Satank Bridge restoration to begin on November 1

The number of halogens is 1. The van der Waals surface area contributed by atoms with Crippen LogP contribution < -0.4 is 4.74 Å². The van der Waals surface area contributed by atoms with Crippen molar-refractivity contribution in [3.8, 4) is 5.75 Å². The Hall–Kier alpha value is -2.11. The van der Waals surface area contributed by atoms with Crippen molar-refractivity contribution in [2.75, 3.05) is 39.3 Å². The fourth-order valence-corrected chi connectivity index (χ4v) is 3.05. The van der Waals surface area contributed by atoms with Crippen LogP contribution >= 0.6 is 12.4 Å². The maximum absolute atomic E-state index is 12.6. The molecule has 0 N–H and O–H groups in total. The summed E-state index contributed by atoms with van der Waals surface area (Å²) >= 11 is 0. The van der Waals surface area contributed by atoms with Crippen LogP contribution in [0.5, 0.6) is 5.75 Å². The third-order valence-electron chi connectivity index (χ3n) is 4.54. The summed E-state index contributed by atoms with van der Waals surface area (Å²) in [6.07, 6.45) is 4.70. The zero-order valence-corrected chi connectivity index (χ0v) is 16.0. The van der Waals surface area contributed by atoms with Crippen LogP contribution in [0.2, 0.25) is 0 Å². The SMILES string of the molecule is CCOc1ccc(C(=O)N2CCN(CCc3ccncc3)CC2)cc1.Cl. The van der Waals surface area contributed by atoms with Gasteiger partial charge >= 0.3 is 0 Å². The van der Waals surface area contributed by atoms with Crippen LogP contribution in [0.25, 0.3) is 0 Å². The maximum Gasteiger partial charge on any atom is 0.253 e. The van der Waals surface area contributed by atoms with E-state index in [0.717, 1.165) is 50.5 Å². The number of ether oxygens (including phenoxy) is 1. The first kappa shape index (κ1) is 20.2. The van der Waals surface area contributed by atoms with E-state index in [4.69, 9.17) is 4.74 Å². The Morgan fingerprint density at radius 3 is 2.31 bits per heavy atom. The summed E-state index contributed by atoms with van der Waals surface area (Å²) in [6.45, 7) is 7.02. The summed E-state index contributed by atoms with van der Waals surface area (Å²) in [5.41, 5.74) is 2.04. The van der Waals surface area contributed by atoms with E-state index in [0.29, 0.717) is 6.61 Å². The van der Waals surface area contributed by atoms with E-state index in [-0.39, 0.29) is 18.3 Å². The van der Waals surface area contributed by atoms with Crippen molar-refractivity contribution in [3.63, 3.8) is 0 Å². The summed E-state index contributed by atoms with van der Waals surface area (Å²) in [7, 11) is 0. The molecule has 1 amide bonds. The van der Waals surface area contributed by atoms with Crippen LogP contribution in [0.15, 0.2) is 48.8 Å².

Preservationists and government officials who want to rehabilitate a 103-year-old historical bridge badly in need of repair near Carbondale have faced a long and winding road. That journey moved closer to ending this week.The Satank Bridge, located over the Roaring Fork River northwest of Carbondale, is one of Colorado’s oldest bridges and the longest-span timber-truss bridge in the state, according to Colorado Preservation Inc. Because of safety concerns, the one-lane bridge has been closed to vehicular traffic since the mid-1980s. Since then, metal signs reading “No public access, dangerous bridge” have been placed on the bridge. Two years ago, spearheaded by John Hoffmann, the Carbondale Trails Committee started the long process in restoring the bridge for nonmotorized use. In its current state, the bridge was expected to last only another couple of years before falling into the river, said Bentley Henderson, Carbondale assistant city manager. Much of its metal support components have rusted away, as well as the iron pins that hold the structure together. The north and south abutments must also be repaired. Colorado Preservation Inc. named the bridge as one of Colorado’s most endangered places in 2003, a distinction that helped in the bridge’s bid for a grant from the State Historical Fund, a program of the Colorado Historical Society.Last January, the Carbondale Trails Committee received a $89,100 grant from the State Historical Fund. Combined with a $30,250 grant from Garfield County, and a $5,000 grant from the town of Carbondale, the trails committee now has the nearly $125,000 needed for the repair work. The State Historical Fund grant money has not been secured since there was confusion regarding which entity actually owns the bridge. The SHF was under the understanding that the town of Carbondale owns the structure, but Garfield County actually owns the bridge.At the Garfield County commissioner meeting this week, commissioners formalized their participation in the rehabilitation project by authorizing the county’s matching grant funds and moving forward with an intergovernmental agreement with Carbondale. After Garfield County signs the contract with the SHF and enters into an IGA with Carbondale, the actual grant funds will be released, Henderson said. Construction is set to begin Nov. 1, though Henderson said the actual start date will be a function of how quickly the contract and the IGA are completed. The project will take about 180 days to complete and be ready for nonmotorized traffic, Henderson estimated. Contact Carrie Click: 945-8515, ext. email@example.com bridges of garfield countyThree of Garfield County’s bridges are accepted into the National and State historical registrars, and are listed in the Directory of Colorado State Register of Historic Properties. They are, according to the directory “the best examples of their types remaining in place in Colorado.”• SATANK BRIDGECounty Rd. 106, over the Roaring Fork River• SOUTH CANYON BRIDGECounty Rd. 134, over the Colorado River• RIFLE BRIDGESouth of Rifle, over the Colorado River, off I-70 approach
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